The Ronny has one front pocket made out of mesh that I use to hold my Gerber EZ-Out knife and glasses strap. It’s not a very big pocket, but would at least fit a cell phone in a waterproof case or similar.

Overall, I am very impressed with this PFD and will certainly keep on using it for quite a while. While I am satisfied with this PFD, especially for the price it typically goes for, there are a few things that I would like to see either changed on this model or possibly for a future creation. I’d like to see thicker fabric such as 400 or 500D nylon. The nylon on the current Ronny seems tough enough as-is, and it dries out super quick, but I’d just like to have a tad tougher material. I’d also like to see another pocket or two on the front for additional gear. This is where if they did take that into consideration, it might be for a completely new model made specifically for fishing, but still keep the 1/2″ thick back panel. That’s pretty much it! As I mentioned before, I’m very happy and look forward to using this PFD for many seasons to come.

Check out the video below for a quick look and basic overview. Comment with any questions, thanks!  — Travis Abner

Protect Your Paddling Pup with a Dog PFD

Always ready to paddle.
Always ready to paddle.

Who’s your favorite paddling partner? Wait, don’t answer that…we have a feeling we might know the answer. It’s not your friends or family, who too often have an excuse for why they can’t make it down to the water with you – no, it’s someone who’s always game for a trip outside. Someone who can’t say no to jumping onto a kayak, canoe or paddleboard and usually into the water too. Unless your dog has a fear of water, “man’s best friend” makes a great paddling partner and, just like any paddler, they need to be safe around the water. The best place to start is with a Dog PFD (personal flotation device).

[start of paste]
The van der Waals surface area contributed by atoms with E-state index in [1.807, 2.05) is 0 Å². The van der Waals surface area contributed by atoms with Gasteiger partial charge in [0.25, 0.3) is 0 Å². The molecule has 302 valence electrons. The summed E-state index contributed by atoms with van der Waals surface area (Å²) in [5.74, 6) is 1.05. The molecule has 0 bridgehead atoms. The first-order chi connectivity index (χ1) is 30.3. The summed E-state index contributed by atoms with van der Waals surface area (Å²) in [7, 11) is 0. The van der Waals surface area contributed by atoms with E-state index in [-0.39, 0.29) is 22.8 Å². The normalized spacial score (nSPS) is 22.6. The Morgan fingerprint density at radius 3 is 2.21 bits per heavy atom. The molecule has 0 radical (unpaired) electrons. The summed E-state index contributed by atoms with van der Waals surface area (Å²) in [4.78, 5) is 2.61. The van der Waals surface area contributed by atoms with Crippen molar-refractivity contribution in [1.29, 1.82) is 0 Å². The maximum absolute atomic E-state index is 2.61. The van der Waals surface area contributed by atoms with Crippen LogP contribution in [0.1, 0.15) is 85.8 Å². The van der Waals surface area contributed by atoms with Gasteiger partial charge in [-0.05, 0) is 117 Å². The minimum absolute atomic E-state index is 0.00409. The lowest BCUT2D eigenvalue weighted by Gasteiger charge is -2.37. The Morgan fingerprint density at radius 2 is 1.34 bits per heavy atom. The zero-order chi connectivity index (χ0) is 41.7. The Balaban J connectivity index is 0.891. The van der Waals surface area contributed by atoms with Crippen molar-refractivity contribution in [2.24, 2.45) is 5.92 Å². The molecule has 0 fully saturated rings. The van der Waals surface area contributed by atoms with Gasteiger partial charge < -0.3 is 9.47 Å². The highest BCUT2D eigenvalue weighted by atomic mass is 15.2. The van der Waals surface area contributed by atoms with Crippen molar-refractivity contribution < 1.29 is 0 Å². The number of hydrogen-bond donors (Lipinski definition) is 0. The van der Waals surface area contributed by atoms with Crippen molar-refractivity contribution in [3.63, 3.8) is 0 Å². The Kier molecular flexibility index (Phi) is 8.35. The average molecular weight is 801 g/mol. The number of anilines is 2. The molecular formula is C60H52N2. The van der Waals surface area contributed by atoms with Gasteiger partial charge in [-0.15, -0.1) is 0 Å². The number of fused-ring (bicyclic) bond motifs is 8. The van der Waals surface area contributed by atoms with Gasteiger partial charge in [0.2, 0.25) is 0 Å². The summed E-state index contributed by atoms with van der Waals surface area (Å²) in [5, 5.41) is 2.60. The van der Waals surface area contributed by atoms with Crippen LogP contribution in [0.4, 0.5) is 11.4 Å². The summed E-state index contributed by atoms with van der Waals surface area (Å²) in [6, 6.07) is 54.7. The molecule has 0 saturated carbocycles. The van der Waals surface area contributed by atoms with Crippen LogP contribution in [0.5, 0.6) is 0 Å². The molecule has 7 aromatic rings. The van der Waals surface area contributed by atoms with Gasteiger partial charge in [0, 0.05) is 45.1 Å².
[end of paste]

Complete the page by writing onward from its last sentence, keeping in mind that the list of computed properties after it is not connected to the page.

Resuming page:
What is the Benefit of a Dog PFD?

Adventuring outside gets tiring.
Adventuring outside gets tiring.

Unlike with people, there are no laws stating that dogs are required to have a life jacket when they hit the water. However, there are a number of benefits to outfitting your dog with a quality PFD that will protect the safe-being of your furry companion and as a result bring you peace of mind.

Whether it’s a distraction like waterfowl or just the allure of water, it’s hard for any dog to resist jumping overboard and doing some dog-paddling. It’s even harder for them to realize how tiring it can be. A dog PFD gives canines something to fall back on – to just sit back and float – if they need it. A quality one also includes reflective cloth for increased visibility and a handle that makes it easy and painless to pull them back on board your paddle craft, when they’re ready to of course.

What Are My Options?

NRS Dog Life Jacket.

We offer a wide variety of outdoor gear for you pooch, including two different dog PFDs at The first is the low profile Dog Life Jacket from NRS which comes at a lower price and with 1000 denier cordura material, providing buoyancy of up to 2.7-7.9 lbs. The second is the Ruffwear K-9 Float Coat which would be considered the premium option of the two. It offers 4-14.5 lbs of buoyancy and is made with a thicker, ballistic nylon material.

While both have received glowing reviews, we though this recent customer feedback on the float coat was worth sharing:

Dog PFD - Ruffwear K-9 Float Coat
Ruffwear K-9 Float Coat

“Although my dogs are great swimmers (Labradors) I bought this coat for kayaking with my dog.  This coat fits all 3 of my dogs from 63 to 80 lbs with minor adjustments for each dog.  However my 13 year old dog is scared of the vest, but once I get it on her she runs around happy like a puppy.  I can pick her up by the handle to put on the kayak and it holds her without hurting her (like the cheap vests would).   I let the dog get wet first and also dunk the vest in water to keep it a bit cooler on the dog.  I highly recommend the Ruffwear K-9 Float Coat.  Great for aging dogs or just for safety.” – Susan L